• Financially assessing your organization to ensure the viability of a new hire can be a challenge. You must consider the delay in ROI as new programs are implemented as well investing in new office space, training and other new hire expenses.
  • Seasonal bumps or slumps in donations can also play a part in your decision. Maybe you only need someone for a short term project to maximize on donor’s goodwill during a holiday season?
  • Examine the potential for growth that may currently be getting overlooked without a person in this position.
  • Be honest about scalability prospects. You may have staff working on fundraising and donor retention already but do these people have the extra time and skills necessary to put together a strategic plan? Development is key to continued growth and bringing experts on board when necessary is essential.

Are fundraising and writing skills qualities you are seeking in a Director of Development? A qualified candidate will have both. It may take extra effort to find this person, but this combination is the key to a well planned and executed strategy.

These items should considered before any steps toward hiring are made. Board and staff members should get the opportunity to discuss the state of affairs, both currently and with the potential growth after bringing on a new team member. Once a decision has been made about hiring potential and viability, the decision of who to hire is next.

There are two main options when it comes to hiring a Director of Development, in-house or consultant.

1. In-House Employee:

An in-house team member will function as a regular employee of the nonprofit. This type of position allows for full immersion into the nonprofit as well as a deeper understanding of the mission and goals. This is also a larger up front investment into workspace, tech and benefits. Depending on the job market and the size of your nonprofit, expect to pay a well qualified candidate $40-65k, plus the standard benefits of a full time employee.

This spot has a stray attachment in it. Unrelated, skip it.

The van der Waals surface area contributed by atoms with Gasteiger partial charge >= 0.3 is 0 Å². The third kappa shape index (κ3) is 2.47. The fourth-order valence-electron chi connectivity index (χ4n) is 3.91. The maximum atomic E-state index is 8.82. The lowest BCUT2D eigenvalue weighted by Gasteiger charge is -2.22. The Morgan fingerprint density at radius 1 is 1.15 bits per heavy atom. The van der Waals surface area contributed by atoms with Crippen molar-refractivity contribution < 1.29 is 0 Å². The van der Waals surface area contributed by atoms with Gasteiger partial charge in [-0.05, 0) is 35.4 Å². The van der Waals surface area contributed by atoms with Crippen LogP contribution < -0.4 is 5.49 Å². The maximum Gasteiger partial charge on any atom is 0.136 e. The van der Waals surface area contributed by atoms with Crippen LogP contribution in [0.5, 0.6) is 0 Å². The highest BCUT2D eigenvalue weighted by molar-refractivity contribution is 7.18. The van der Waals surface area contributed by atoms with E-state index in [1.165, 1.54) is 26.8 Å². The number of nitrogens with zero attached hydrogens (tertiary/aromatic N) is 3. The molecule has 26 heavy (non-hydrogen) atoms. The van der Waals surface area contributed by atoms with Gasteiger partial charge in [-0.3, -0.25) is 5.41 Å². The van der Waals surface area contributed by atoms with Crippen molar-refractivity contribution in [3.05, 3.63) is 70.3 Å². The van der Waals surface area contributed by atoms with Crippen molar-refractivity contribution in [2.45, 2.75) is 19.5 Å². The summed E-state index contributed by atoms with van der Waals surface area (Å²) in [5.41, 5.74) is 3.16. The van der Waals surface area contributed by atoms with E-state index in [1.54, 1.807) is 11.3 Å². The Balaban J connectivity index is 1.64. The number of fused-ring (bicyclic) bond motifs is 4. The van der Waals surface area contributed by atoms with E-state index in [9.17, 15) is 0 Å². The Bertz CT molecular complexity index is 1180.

2. Rock Environmental’s Solution:

Consultants offer a more flexible approach as well as a smaller investment up front. These people can be seasonal, fill in a talent gap as you search for a full time employee, or for a project-to-project basis such as grant research, management, and writing or for a major upcoming fundraising event. They are typically paid a flat (per hour) or predetermined monthly retainer for services rendered.

The growth and long term viability of a nonprofit rests in it’s effective use of funds. A Director of Development can be a key player in this arena. Considering the need for this role in your organization should be a top priority. Whether you choose to hire a full time employee or Rock Environmental, take the time to plan ahead by factoring in the cost of fundraising and do not expect the person to raise their own salary!  Fundraising is based on cultivating of donors and the person must focus on your mission, not securing their pay check.

Rock Environmental offers consulting services including back of house operations (strategic planning, grant writing, volunteer management, press release writing, social media, etc.) and has experience with a wide range of international organizations and US-based donor pools.

Rock Environmental offers consulting services that will bring your nonprofit up to the next level of financial stability and mission effectiveness.